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Should I give it one last go?

(58 Posts)
Proseccoisthenewlambrini Thu 19-Jan-17 12:32:20

I am currently separated from my DH, we have been together 7 years. I have 4 dc, 2 from exdh and 2 with dh.

I know being a step parent can be challenging and one of the reasons I left was because I don't think he treats dc's 1&2 fairly compared with dc's 3&4. DH does not agree with me, he thinks he treats them all the same. He has a very constrictive parenting style which the dc don't like, my dc2 is a typical 9 year old boy so very cheeky, forgetful and challenging, DH can't cope with this and in my opinion seems to get infuriated with him, I think he picks on him and dislikes him, DH swears he loves ds.
Anyway I initially left DH in June then gave it another go, quickly regretted it as nothing has changed so left him again in October. Since then we have been seeing each other more and more, he has agreed to attend a parenting course with me to both be on the same page.

Another of our issues is money. I have been advised on MN before he is financially abusive, basically insisted I pay half of all bills but all of childcare and most shopping while he saves his money. We have spoken and agreed if he were to move back home all bills and normal expenses would come out of a joint account and we would both have equal disposable income in our separate accounts each month. This is what I asked for and he agreed to it, however he then said my fuel should come out of my money as I always forget to claim mileage at work (it would be about £2 per week!), he wants to cut down on the shopping bill etc.
He also said our privately rented house doesn't feel like his home anymore, we have a 3 bedroom house with 4 dc, I managed to find another house who would accept our dog and also had 4 bedrooms meaning my 10 year old dd would no longer need to share with her 2 year old sister, it was bigger in general but lacked the garage we have now which is basically full of stuff that could be distributed elsewhere, the house is £50 per month more, DH straight away ruled it out as he wants to save money not spend more, he says dd doesn't need her own room and he wants a garage still. He then finds a house out of the school catchment for £25 less than we are paying now, its smaller too and we are already bursting at the seems in our house.

Sorry to go off on a tangent, I just don't know what to do, I struggle with the 4 dc alone but then when he is there sometimes it feels we all have to be careful what we say or do, he's grumpy when my 2 dc are around most of the time. They have both picked up on it, ds is upset that his own dad can't live with us.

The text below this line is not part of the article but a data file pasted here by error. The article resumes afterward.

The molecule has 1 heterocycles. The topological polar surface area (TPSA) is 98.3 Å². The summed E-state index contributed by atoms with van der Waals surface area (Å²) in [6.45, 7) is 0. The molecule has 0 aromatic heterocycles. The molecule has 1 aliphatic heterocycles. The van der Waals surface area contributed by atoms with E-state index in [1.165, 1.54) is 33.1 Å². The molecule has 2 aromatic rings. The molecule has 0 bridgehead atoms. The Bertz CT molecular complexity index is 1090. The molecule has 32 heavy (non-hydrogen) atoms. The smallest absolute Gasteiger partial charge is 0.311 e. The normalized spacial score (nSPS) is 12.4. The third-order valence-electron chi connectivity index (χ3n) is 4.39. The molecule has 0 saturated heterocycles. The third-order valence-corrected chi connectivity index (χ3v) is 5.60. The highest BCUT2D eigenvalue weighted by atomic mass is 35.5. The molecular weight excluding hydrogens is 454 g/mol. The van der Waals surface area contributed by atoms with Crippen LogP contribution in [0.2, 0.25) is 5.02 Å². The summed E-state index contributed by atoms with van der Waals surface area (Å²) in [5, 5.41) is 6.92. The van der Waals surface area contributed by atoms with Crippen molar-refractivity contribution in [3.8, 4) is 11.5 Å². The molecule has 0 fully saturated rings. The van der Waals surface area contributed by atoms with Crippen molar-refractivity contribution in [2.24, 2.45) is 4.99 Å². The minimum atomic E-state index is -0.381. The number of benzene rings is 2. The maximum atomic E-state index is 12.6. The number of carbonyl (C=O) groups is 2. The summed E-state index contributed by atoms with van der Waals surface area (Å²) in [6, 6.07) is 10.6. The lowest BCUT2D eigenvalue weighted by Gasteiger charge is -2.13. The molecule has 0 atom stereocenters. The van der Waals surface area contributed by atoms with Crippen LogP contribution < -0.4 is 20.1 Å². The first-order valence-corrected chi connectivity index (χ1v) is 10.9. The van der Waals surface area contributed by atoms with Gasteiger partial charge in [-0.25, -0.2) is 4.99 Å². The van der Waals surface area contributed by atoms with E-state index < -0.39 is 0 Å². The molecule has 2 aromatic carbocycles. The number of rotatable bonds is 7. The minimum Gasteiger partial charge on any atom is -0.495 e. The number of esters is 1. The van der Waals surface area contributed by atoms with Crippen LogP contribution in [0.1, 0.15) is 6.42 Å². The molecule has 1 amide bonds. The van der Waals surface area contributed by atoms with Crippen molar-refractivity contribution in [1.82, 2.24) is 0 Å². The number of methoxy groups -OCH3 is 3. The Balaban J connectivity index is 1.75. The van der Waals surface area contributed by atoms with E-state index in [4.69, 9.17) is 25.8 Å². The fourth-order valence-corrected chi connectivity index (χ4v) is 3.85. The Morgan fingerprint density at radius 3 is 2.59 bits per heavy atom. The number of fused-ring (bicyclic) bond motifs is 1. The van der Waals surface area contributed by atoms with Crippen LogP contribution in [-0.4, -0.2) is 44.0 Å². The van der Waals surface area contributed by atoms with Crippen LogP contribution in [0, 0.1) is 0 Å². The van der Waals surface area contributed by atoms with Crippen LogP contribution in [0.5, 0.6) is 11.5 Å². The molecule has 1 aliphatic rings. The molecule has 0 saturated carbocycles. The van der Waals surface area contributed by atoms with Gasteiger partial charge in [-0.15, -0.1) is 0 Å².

Any advice would be great!

Happybunny19 Thu 19-Jan-17 12:40:51

I couldn't stay with someone who I felt doesn't like one of my dcs.

As for the other issues, he doesn't sound much like he's trying hard to be more understanding. The house argument is ridiculous, your dd is old enough to need her own space and I wonder if he's dismissing the needs of his step child and continuing to treat them differently again.

Obviously only you can decide but you've already recently given him another chance and he didn't change, you still have a number of issues with his attitude while he's on his best behaviour, so no I wouldn't go back and risk disrupting the kids again.

Ilovecaindingle Thu 19-Jan-17 12:44:53

Imo you won't struggle on your own when your self worth and mental health are back to top form. Which they will be before long after you ditch the dodo. .
Seems to me he is 'saving' for a life on his own when you see the light further down the line. . .
See that light now and start enjoying All of your kids and not having to defend one of kids against this horrible man.

Adora10 Thu 19-Jan-17 12:49:57

Just don't do it OP, he's already affecting your children's mental health, if you say he treats yours differently that's because you have noticed he has.

He also sounds a bit of a control freak and not open to compromise, for someone who wants to put things good again, he doesn't sound invested, so don't you invest any further in him; put your energies into your kids, they are far more important than this stubborn grumpy man, not good to have him around children, he sounds like he can't tolerate.

Secretlife0fbees Thu 19-Jan-17 12:56:30

No don't do it! I struggle with my dh's attitude to my ds and that's his biological son and the ONLY reason I ended up giving the benefit of the doubt and now we're divorcing over it. I'm afraid if I thought my dh didn't treat my ds nicely he would be history.
Good luck

Proseccoisthenewlambrini Thu 19-Jan-17 13:02:18